How to make money on Twitch

High rollin’.

Photo courtesy of Twitch

Many people out there see Twitch as a potential career. It’s a lot of work to get to the point where you can support yourself by streaming games, and one of the first things you will need to understand is that it can take some time before you start earning enough money to do that.

Some people will stream for years before they can get to the point where their streaming income will allow them to quit their day job. Others will simply never see that kind of success. Even after you had made it, one wrong move can sink your channel, and you will need to be intimately aware of how Twitch works, their terms of service, and how to actually present yourself to the public.

In this article we will run through the various ways that you can make money through Twitch so that you can maximize any potential income.

Partner versus Affiliate

Becoming a Twitch affiliate should be pretty easy to do for anyone who has serious plans to become a streamer. To become an Affiliate, you will need to hit the following marks:

  • At least 500 total minutes broadcast in the last 30 days
  • At least 7 unique broadcast days in the last 30 days
  • An average of 3 concurrent viewers or more over the last 30 days
  • At least 50 Followers

Being an Affiliate will allow you to earn money from Subscribers, Ads, and Bits. We will go through all these in more detail below. Partners can earn money via the same means, but will have access to better support from Twitch, Twitch will eat the fees incurred in actually paying you, and they will have access to a special Partnership team.

Becoming a partner is something of a more murky process. The only way to do it is to apply, and see if they feel you are ready.


Subscriptions are when a person decides to pay a monthly fee specifically to support your channel. They can come in three tiers, priced at $4.99, $9.99 or $24.99 per month. The income you receive from Subscriptions is split with Twitch, who take 50 percent. This is one of the most common ways that Streamers will earn their income.


Bits are kind of like donations. Viewers can purchase bundles of Bits, then use them to cheer Streamers that they like. The Streamer receives 1 cent for every Bit they receive. Bit can be used by viewers to have messages pop up during your stream, or to buy emotes for use in chat. The more options you have, and the more entertaining and friendly you are, the more likely you are to receive Bits.


Donations are similar to Bits, they just take place outside of the Twitch infrastructure. Donations can be handled by many different services, but Streamlabs seems to be one of the most popular. The biggest thing to watch out for with donations is to keep in mind that they can be charged back or canceled by the people who make them and are not a predictable source of income.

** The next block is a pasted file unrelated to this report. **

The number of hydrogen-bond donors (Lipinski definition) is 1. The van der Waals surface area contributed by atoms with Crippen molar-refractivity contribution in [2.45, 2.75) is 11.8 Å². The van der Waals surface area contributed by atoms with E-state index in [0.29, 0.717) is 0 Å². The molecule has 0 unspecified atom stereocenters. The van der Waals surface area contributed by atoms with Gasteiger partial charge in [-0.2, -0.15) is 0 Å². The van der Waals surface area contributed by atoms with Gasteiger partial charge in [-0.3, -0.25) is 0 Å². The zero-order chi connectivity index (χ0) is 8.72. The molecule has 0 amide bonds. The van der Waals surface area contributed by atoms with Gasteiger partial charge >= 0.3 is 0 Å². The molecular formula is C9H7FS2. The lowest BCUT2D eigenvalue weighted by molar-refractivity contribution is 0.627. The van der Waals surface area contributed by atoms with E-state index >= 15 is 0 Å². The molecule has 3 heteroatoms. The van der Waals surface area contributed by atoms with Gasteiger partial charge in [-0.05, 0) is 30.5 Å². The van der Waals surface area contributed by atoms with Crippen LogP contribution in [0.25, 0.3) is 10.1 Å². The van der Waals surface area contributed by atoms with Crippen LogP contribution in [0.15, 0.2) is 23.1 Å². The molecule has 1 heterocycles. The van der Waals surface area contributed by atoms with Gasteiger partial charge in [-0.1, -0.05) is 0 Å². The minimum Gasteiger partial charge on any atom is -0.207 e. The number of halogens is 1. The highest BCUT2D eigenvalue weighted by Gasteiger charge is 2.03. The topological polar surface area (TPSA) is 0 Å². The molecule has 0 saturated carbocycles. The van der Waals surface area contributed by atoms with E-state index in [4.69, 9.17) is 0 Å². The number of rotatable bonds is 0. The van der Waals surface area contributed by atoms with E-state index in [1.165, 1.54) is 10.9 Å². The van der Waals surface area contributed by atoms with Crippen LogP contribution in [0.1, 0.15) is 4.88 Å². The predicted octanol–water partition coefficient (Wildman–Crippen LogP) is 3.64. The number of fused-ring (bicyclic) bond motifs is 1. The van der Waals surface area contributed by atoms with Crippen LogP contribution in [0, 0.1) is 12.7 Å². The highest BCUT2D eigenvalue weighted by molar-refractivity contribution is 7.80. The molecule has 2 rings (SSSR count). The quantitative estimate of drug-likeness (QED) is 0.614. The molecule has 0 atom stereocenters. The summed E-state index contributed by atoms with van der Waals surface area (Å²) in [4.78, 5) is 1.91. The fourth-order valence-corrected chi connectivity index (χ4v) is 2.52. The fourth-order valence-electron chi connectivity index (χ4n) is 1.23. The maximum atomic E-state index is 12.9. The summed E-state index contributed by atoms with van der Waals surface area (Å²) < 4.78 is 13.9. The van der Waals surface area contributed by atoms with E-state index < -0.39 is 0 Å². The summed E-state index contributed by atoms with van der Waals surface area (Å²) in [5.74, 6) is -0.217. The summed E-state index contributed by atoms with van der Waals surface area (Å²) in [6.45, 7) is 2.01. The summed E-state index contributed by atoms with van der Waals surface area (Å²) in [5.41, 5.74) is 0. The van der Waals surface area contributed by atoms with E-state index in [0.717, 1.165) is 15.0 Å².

If you wish, you can show ads before, during, or after a stream. Many viewers don’t really like adverts, so it is best to play them during breaks in streaming. You can control the ad frequency in your channel settings. It is normally best to use them sparingly, if at all.

Affiliate Links

If you wish, you can get affilliate links for various online retailers. These can be places like Amazon that sell all kinds of goods that people might want to buy, or game stores that deal specifically in sell gaming codes.

Many streamers will keep a list of their preferred equipment, such as PC components, chairs, mice, keyboards, lights, headsets, etc with affiliate links in the channel description. Any time someone buys a product using your affiliate link, you can then get a percentage of the sale, or a set fee, depending on the website. It is worth exploring affiliate links, but also using them sensibly. Having affiliate links for products you never use just looks bad for viewers.

Selling Merchandise

Many Streamers will sell their own custom merchandise. This can be anything from t-shirts with your logo, to caps, socks, plush toys, or anything else you can think of. Many Streamers will link directly to their own third-party store in the channel description, and do limited time sales of certain styles and designs to drive up demand. It also means they do not have to sit on a massive stock of items that might never sell. Merchandise is risky, and should only really be explored by Streamers with a decent following.


Sponsorship can be a great way for some Streamers to earn money. Sponsorship are agreements between a Stream and a company to promote their products. Once again, they only really have any credibility if the product is good, and if the Streamer uses it. But, some products don’t struggle with this. Gamer energy drinks are, for the most part, completely worthless, yet people will happily buy them. Anyone can make a sponsorship deal happen, you just need an audience to advertise the product to.

While the idea of jumping on board with every product will to throw some cash you way might be appealing, most Streamers will try to find sponsorships that line up with their own brand.

Selling in-game items, games, and Twitch merch

Partners will have the ability to sell Twitch merch, games, and in-game items from their page, earning 5 percent of each sale. Twitch is also automated to display sale options for the game that a Twitch Partner is playing, so you don’t need to worry about setting anything up.

When you first start streaming, it is best to focus on actually building an audience before monetizing too much, and entering into streaming with the expectation that you will be successful is a surefire way to fail. You can’t monetize an audience that doesn’t exist, so focus on carving out a niche and growing your channel first.